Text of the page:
| Written by Mark Buzinkay

The deployment of an Automatic Identification System transponder in manufacturing marks a stride towards optimal asset tracking and management. This comprehensive system, pivotal for Industry 4.0, leverages a blend of RFID technology and advanced software to monitor and manage physical assets essential for operational efficiency. With asset identification and tracking being a critical aspect of an organisation's bottom line and compliance, the Automatic Identification transponder enhances visibility, reduces the risk of asset loss, and facilitates preventive maintenance. This not only streamlines production planning but also substantially curtails downtime. Tailored to meet diverse industry needs, the system underscores the significance of precise asset identification and real-time tracking in fostering a competitive edge in today's market.
Automatic Identification System Transponder

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A Definition of Asset Identification

Consider all of your physical assets, and there are many. Therefore, it is important to enhance asset identification practices. Asset identification, sometimes called asset management, is how you track your physical assets like carriers, containers, bobbins, or tools and vehicles, whether you scan barcode labels attached to them or use GPS or RFID tags that broadcast their identity. Asset identification is just as important as managing your inventory because you need to know the identity, location, status, maintenance schedule, and other important information about your organisation's physical assets. Indeed, asset identification is essential to your organisation's bottom line and compliance, as you are responsible for locating and replacing lost or missing physical assets, as well as those that have come to the end of their lifecycle.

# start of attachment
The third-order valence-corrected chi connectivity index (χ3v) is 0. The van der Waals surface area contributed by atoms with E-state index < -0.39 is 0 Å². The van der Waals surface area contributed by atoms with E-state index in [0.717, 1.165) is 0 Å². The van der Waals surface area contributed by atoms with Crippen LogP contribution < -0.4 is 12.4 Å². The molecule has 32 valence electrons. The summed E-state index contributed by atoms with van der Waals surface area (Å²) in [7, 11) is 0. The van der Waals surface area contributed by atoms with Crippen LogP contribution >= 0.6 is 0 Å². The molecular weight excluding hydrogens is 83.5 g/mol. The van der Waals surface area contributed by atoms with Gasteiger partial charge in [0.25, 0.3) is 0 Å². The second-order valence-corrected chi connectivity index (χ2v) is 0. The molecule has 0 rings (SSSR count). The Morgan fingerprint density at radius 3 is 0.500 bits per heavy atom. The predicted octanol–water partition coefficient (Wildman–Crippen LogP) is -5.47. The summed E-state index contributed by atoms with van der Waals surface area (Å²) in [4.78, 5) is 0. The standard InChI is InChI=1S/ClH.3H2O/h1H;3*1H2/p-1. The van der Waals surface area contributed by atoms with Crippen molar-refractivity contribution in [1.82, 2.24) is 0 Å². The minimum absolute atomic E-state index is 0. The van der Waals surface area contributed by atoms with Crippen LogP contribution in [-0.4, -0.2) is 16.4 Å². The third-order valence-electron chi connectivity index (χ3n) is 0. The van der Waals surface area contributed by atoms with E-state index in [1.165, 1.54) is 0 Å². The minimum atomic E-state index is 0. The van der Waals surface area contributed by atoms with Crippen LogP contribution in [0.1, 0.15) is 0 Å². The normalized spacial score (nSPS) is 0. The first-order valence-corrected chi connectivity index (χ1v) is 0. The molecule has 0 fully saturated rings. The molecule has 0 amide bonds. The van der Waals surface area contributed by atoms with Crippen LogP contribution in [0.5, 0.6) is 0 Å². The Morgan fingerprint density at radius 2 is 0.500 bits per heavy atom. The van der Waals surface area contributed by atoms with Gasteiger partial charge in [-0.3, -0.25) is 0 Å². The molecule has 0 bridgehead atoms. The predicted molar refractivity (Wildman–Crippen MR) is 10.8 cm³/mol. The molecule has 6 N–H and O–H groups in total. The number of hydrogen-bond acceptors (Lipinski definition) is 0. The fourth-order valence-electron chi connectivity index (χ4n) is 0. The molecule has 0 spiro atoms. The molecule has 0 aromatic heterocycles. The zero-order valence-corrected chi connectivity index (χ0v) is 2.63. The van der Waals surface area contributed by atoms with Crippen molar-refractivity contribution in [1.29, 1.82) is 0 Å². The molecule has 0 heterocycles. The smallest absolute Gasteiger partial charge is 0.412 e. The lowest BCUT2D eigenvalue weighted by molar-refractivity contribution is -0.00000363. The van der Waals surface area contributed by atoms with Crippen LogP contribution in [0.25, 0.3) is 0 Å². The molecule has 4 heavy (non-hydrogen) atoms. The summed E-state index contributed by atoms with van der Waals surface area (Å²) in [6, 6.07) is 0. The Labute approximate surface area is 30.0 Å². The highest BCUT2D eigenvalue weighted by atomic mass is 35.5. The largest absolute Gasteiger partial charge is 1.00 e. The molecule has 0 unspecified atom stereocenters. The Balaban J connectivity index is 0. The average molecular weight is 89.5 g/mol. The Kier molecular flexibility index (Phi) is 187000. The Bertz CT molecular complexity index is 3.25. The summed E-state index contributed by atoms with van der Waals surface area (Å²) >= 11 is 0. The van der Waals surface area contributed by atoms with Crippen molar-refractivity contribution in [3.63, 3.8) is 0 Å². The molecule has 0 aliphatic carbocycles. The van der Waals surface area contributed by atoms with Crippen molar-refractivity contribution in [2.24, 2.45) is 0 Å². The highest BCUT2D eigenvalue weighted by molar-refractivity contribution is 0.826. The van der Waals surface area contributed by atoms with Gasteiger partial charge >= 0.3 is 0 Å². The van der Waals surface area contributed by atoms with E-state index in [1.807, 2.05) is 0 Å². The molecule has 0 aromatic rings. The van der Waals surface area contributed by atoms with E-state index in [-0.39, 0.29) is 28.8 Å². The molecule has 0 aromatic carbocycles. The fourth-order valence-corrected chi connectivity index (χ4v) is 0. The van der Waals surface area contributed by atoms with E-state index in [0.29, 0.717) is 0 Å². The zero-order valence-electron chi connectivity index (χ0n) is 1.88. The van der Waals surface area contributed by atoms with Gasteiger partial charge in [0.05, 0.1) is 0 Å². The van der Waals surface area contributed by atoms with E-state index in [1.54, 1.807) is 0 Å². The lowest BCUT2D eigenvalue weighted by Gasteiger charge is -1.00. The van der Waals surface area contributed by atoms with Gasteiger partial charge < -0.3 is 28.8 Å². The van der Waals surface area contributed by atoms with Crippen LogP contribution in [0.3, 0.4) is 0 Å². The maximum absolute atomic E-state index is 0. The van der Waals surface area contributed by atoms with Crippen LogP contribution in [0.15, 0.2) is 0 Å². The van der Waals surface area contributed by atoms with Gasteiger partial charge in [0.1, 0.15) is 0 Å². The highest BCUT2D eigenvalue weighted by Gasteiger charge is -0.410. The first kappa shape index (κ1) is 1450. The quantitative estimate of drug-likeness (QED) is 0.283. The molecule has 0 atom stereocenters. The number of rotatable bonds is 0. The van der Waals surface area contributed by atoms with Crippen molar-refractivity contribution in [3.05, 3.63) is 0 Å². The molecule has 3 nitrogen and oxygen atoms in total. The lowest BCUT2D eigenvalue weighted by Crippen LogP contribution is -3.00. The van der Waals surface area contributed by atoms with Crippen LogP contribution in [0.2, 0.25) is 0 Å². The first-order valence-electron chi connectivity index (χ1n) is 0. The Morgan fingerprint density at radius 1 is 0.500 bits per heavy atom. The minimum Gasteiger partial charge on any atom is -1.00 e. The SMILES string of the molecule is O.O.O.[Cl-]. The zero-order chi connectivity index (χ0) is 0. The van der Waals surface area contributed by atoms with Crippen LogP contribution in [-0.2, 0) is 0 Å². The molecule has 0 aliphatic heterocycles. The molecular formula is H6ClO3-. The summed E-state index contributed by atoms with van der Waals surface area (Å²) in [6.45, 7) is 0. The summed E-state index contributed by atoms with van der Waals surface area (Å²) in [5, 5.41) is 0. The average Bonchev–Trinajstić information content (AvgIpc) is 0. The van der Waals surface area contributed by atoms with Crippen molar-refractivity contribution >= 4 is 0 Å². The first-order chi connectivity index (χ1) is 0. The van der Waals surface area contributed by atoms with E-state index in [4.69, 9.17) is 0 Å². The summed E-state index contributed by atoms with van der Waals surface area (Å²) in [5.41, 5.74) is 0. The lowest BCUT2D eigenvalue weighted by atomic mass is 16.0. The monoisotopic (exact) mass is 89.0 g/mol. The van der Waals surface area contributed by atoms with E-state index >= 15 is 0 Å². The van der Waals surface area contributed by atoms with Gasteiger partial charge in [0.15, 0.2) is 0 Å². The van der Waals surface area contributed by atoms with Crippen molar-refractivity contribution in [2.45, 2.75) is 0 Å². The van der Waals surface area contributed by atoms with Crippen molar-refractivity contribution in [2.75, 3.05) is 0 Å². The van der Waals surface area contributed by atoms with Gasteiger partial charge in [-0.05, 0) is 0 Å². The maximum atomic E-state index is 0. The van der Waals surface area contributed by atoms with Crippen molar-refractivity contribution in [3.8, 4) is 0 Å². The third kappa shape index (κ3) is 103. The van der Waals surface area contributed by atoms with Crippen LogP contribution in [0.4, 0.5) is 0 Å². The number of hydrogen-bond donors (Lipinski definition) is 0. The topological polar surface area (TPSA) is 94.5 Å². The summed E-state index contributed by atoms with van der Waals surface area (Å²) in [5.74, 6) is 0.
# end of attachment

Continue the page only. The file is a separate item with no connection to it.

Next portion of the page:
How Does It Work? Methods of Automatic Identification of Assets

While asset identification can be time-consuming and expensive, there are methods of asset identification that can save time and money. The goal of any automatic identification system, therefore, is to maximise asset control efficiency and lean processes and minimise equipment loss. Using automatic identification system transponders, readers and asset management software, you can identify your assets automatically in real-time, resulting in more efficient production planning and reduced downtime. Complete asset identification solutions include RFID technology, enabling organisations to read their fixed assets to perform operations accurately, digitally and according to a production operating system (read more about RTLS tags)

Barcodes are the standard for data collection and asset tracking, giving each asset a unique identifier so that they may be individually recognised and tracked. Barcodes include information that is critical to business, such as project name, asset category, and more. Barcode scanners read each barcode, allowing organisations to count assets more quickly and accurately without the risk of introducing human error.


Asset Identification Technologies

Automatic identification of assets is a great way to trace non-fixed objects and determine their exact location and purpose. It's used in many industries, and manufacturing companies or warehouses can especially benefit from it. Automatic identification system transponders help to optimise workflows, increase overall efficiency and reduce costs to stay competitive in the market.

Finding the suitable auto identification technology for your business isn't always easy, as a wide range of asset tracking technologies are available. Which one is the best choice for you depends on your individual needs. There is no "one size fits it all". While some technologies only work outdoors, others were specifically developed for indoor. Some have very high accuracy, others don't. So before choosing an asset tracking solution, ask yourself: What are your objectives? Which setting do you want to use it in? And what are your specific pain points you need to keep in mind?


RFID Asset Identification System Transponder